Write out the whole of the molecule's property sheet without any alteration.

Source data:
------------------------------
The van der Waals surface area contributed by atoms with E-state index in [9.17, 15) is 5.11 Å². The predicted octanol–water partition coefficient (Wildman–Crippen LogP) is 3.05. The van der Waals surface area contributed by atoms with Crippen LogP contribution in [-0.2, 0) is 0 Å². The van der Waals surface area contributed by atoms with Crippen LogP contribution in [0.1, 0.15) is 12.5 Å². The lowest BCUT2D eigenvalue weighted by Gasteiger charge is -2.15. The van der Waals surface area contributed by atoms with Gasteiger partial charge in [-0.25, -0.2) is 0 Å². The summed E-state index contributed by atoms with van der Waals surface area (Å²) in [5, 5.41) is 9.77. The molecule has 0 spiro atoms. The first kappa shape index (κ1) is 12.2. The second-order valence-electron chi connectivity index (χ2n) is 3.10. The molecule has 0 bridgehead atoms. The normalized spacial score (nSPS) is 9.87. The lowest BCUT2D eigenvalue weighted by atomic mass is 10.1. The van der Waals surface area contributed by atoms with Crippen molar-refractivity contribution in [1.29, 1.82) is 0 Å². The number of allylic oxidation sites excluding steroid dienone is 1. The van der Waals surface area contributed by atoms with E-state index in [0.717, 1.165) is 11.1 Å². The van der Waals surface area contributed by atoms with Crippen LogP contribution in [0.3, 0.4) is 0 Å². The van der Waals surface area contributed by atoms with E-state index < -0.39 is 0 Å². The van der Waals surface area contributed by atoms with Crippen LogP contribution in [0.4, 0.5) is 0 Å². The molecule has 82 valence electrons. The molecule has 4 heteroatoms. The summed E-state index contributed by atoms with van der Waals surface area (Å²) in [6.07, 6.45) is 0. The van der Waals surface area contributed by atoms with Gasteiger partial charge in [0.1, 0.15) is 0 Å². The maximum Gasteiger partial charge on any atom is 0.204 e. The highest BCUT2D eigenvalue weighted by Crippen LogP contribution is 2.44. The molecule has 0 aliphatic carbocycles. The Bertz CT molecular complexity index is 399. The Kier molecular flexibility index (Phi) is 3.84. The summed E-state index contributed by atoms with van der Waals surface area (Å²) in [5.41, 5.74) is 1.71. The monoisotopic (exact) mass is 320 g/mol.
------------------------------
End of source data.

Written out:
The van der Waals surface area contributed by atoms with E-state index in [9.17, 15) is 5.11 Å². The predicted octanol–water partition coefficient (Wildman–Crippen LogP) is 3.05. The van der Waals surface area contributed by atoms with Crippen LogP contribution in [-0.2, 0) is 0 Å². The van der Waals surface area contributed by atoms with Crippen LogP contribution in [0.1, 0.15) is 12.5 Å². The lowest BCUT2D eigenvalue weighted by Gasteiger charge is -2.15. The van der Waals surface area contributed by atoms with Gasteiger partial charge in [-0.25, -0.2) is 0 Å². The summed E-state index contributed by atoms with van der Waals surface area (Å²) in [5, 5.41) is 9.77. The molecule has 0 spiro atoms. The first kappa shape index (κ1) is 12.2. The second-order valence-electron chi connectivity index (χ2n) is 3.10. The molecule has 0 bridgehead atoms. The normalized spacial score (nSPS) is 9.87. The lowest BCUT2D eigenvalue weighted by atomic mass is 10.1. The van der Waals surface area contributed by atoms with Crippen molar-refractivity contribution in [1.29, 1.82) is 0 Å². The number of allylic oxidation sites excluding steroid dienone is 1. The van der Waals surface area contributed by atoms with E-state index in [0.717, 1.165) is 11.1 Å². The van der Waals surface area contributed by atoms with Crippen LogP contribution in [0.3, 0.4) is 0 Å². The van der Waals surface area contributed by atoms with E-state index < -0.39 is 0 Å². The van der Waals surface area contributed by atoms with Crippen LogP contribution in [0.4, 0.5) is 0 Å². The molecule has 82 valence electrons. The molecule has 4 heteroatoms. The summed E-state index contributed by atoms with van der Waals surface area (Å²) in [6.07, 6.45) is 0. The van der Waals surface area contributed by atoms with Gasteiger partial charge in [0.1, 0.15) is 0 Å². The maximum Gasteiger partial charge on any atom is 0.204 e. The highest BCUT2D eigenvalue weighted by Crippen LogP contribution is 2.44. The molecule has 0 aliphatic carbocycles. The Bertz CT molecular complexity index is 399. The Kier molecular flexibility index (Phi) is 3.84. The summed E-state index contributed by atoms with van der Waals surface area (Å²) in [5.41, 5.74) is 1.71. The monoisotopic (exact) mass is 320 g/mol.